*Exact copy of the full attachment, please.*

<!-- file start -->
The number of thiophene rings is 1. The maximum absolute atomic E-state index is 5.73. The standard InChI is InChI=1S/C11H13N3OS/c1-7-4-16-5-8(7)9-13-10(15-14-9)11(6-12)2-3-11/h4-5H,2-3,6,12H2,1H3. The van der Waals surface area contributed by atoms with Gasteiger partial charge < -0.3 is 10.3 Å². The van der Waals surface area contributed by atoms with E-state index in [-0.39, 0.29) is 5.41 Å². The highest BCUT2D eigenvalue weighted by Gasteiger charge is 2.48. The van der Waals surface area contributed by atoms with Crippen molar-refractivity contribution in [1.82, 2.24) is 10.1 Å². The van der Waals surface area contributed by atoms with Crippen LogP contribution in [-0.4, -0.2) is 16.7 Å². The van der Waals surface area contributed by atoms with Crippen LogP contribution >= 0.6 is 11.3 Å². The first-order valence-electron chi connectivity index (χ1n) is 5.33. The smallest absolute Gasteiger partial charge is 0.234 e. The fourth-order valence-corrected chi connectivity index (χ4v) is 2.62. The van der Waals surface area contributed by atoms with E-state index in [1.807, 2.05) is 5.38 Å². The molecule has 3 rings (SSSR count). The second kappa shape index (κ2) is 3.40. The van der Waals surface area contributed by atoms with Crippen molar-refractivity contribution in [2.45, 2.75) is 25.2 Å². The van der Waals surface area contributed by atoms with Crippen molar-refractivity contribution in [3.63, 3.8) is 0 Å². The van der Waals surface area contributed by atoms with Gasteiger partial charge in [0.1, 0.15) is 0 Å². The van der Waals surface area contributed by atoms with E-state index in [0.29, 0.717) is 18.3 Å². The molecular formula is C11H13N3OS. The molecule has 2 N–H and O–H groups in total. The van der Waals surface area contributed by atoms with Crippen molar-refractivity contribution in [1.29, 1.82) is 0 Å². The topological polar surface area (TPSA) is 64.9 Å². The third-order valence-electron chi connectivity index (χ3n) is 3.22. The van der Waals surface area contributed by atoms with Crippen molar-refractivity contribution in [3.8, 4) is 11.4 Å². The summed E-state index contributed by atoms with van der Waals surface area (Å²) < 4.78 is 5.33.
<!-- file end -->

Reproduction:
The number of thiophene rings is 1. The maximum absolute atomic E-state index is 5.73. The standard InChI is InChI=1S/C11H13N3OS/c1-7-4-16-5-8(7)9-13-10(15-14-9)11(6-12)2-3-11/h4-5H,2-3,6,12H2,1H3. The van der Waals surface area contributed by atoms with Gasteiger partial charge < -0.3 is 10.3 Å². The van der Waals surface area contributed by atoms with E-state index in [-0.39, 0.29) is 5.41 Å². The highest BCUT2D eigenvalue weighted by Gasteiger charge is 2.48. The van der Waals surface area contributed by atoms with Crippen molar-refractivity contribution in [1.82, 2.24) is 10.1 Å². The van der Waals surface area contributed by atoms with Crippen LogP contribution in [-0.4, -0.2) is 16.7 Å². The van der Waals surface area contributed by atoms with Crippen LogP contribution >= 0.6 is 11.3 Å². The first-order valence-electron chi connectivity index (χ1n) is 5.33. The smallest absolute Gasteiger partial charge is 0.234 e. The fourth-order valence-corrected chi connectivity index (χ4v) is 2.62. The van der Waals surface area contributed by atoms with E-state index in [1.807, 2.05) is 5.38 Å². The molecule has 3 rings (SSSR count). The second kappa shape index (κ2) is 3.40. The van der Waals surface area contributed by atoms with Crippen molar-refractivity contribution in [2.45, 2.75) is 25.2 Å². The van der Waals surface area contributed by atoms with Crippen molar-refractivity contribution in [3.63, 3.8) is 0 Å². The van der Waals surface area contributed by atoms with Gasteiger partial charge in [0.1, 0.15) is 0 Å². The van der Waals surface area contributed by atoms with E-state index in [0.29, 0.717) is 18.3 Å². The molecular formula is C11H13N3OS. The molecule has 2 N–H and O–H groups in total. The van der Waals surface area contributed by atoms with Crippen molar-refractivity contribution in [1.29, 1.82) is 0 Å². The topological polar surface area (TPSA) is 64.9 Å². The third-order valence-electron chi connectivity index (χ3n) is 3.22. The van der Waals surface area contributed by atoms with Crippen molar-refractivity contribution in [3.8, 4) is 11.4 Å². The summed E-state index contributed by atoms with van der Waals surface area (Å²) < 4.78 is 5.33.